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Thursday, February 2, 2023

NASA Releases New Image of Jupiter’s Moon Io

The image shows flowing lava and lava lakes on the surface

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Russell Chattaraj
Russell Chattaraj
Mechanical engineering graduate, writes about science, technology and sports, teaching physics and mathematics, also played cricket professionally and passionate about bodybuilding.

UNITED STATES: A photo shot by NASA’s Juno spacecraft from 50,000 miles (80,000 kilometres) away shows Jupiter’s moon Io in infrared light. 

The image, taken on July 5 and made public by the American space agency on Wednesday, shows flowing lava and lava lakes.

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As part of its ongoing investigation of Jupiter’s inner moons, NASA had previously announced that its Juno mission would take pictures of the Jovian moon Io on December 15. 

“The Juno team is quite excited about the mission’s extension, including the study of Jupiter’s moons. We have learned a plethora of new information with each near flyby,” said Scott Bolton, the lead scientist on the Juno mission at the Southwest Research Institute in San Antonio. 

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Juno sensors are made to study Jupiter, but we’ve been amazed at how well they can serve a dual purpose by viewing Jupiter’s moons, he continued.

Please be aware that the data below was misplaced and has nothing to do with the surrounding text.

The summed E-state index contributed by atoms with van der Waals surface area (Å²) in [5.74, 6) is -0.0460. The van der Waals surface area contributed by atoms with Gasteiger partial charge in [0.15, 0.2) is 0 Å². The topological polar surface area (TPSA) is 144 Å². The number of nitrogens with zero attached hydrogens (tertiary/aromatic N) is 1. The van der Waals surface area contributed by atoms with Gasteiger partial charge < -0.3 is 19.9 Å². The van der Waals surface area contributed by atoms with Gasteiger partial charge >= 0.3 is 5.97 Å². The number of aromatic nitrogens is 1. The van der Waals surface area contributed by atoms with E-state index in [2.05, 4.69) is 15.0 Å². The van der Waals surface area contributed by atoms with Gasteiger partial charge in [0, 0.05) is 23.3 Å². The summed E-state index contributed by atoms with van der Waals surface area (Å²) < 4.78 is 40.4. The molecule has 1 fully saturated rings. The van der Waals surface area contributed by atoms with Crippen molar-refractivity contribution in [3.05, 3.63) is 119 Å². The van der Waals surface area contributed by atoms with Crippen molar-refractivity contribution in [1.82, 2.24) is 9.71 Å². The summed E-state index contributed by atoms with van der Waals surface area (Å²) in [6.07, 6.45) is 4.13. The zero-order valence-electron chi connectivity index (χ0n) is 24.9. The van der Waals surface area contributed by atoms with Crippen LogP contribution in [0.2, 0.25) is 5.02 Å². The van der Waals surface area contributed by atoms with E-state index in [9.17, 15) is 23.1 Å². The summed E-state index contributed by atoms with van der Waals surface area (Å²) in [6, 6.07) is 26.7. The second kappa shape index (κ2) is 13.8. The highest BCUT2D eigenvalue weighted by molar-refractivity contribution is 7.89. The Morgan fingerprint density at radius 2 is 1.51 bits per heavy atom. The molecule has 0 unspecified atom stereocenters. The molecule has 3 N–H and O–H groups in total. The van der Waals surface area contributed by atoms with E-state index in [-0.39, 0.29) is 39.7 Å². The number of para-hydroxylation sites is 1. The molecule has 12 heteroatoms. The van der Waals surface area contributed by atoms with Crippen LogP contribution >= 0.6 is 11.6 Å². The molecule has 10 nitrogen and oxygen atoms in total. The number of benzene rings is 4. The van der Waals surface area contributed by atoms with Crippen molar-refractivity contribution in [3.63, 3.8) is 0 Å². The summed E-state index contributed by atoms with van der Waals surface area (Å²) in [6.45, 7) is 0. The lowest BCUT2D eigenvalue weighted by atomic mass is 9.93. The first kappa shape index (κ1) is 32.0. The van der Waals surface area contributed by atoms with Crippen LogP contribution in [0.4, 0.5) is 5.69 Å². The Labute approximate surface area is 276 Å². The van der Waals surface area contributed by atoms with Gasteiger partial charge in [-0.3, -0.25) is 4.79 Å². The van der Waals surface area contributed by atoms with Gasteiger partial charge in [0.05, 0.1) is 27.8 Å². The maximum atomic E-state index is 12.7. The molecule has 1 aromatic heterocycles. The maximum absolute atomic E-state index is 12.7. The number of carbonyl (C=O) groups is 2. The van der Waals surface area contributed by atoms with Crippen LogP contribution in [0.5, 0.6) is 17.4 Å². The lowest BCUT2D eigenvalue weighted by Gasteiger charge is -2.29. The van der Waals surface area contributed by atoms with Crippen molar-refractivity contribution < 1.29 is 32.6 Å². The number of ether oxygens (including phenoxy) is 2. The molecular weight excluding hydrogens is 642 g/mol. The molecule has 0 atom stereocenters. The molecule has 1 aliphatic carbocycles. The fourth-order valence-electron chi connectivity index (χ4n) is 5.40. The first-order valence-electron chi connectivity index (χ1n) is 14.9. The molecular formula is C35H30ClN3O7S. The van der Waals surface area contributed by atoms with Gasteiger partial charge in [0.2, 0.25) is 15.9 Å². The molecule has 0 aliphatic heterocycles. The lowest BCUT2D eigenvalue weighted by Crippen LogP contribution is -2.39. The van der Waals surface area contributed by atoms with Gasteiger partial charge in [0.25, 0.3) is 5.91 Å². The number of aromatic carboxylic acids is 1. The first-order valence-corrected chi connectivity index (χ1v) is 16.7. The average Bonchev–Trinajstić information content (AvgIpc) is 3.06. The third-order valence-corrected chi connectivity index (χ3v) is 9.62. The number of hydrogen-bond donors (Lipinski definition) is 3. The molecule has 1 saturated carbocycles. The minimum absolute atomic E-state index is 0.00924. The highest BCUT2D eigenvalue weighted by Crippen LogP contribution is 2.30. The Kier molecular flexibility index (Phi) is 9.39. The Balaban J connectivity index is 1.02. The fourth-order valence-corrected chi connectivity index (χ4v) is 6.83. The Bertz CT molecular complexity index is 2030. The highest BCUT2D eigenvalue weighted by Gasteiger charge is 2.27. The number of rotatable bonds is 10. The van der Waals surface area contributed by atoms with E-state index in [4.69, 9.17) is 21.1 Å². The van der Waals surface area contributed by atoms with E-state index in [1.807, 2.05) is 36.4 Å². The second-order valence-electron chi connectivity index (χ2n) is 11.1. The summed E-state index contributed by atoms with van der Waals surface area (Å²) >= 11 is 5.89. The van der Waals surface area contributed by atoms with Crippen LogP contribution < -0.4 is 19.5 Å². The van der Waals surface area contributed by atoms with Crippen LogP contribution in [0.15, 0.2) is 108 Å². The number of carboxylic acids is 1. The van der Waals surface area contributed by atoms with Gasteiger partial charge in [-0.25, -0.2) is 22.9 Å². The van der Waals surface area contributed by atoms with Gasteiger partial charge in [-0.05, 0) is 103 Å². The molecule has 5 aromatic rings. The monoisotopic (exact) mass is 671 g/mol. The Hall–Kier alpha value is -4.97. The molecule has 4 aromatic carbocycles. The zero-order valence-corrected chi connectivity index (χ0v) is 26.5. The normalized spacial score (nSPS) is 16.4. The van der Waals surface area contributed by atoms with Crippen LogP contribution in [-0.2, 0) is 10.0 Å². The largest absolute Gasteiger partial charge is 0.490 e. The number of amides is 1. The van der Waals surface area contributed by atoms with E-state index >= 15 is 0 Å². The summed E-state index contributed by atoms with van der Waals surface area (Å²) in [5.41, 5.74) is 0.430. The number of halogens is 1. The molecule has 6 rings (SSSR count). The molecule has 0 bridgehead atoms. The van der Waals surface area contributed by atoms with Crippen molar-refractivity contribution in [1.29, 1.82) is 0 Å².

Io is described as “a real volcanic wonderland with hundreds of erupting volcanoes spouting tonnes of molten lava” and sulphurous gases at any given time by the mission known as Io Volcano Observer (IVO). 

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Due to Jupiter’s enormous gravitational pull and the passing orbital tugs of sister moons Europa and Ganymede, Io is subject to ferocious tides that strain and destroy the moon as it moves along its elliptical route.

 Scott Bolton, the Juno spacecraft’s lead investigator, was quoted during a press conference at the Fall Meeting of the American Geophysical Union “Volcanic hotspots can be seen. Over the length of the primary mission, which included more than 30 orbits, we could track how this changed and developed.”

Additionally, Bolton stated that the polar part of the planet has more volcanic spots than the equatorial zone.

According to NASA, this examination of Jupiter’s moon is the first of nine flybys, two of which will occur from a distance of barely 1,500 kilometres (930 miles). 

According to a press statement from the spacecraft’s operator, Juno, “Juno scientists will utilise those flybys to execute the first high-resolution monitoring campaign on the magma-encrusted moon, examining Io’s volcanoes and how volcanic outbursts interact with Jupiter’s strong magnetosphere and aurora.”

Also Read: Scientists Believe Jupiter’s Moon Europa May Have More Water Than Earth

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  • Russell Chattaraj

    Mechanical engineering graduate, writes about science, technology and sports, teaching physics and mathematics, also played cricket professionally and passionate about bodybuilding.

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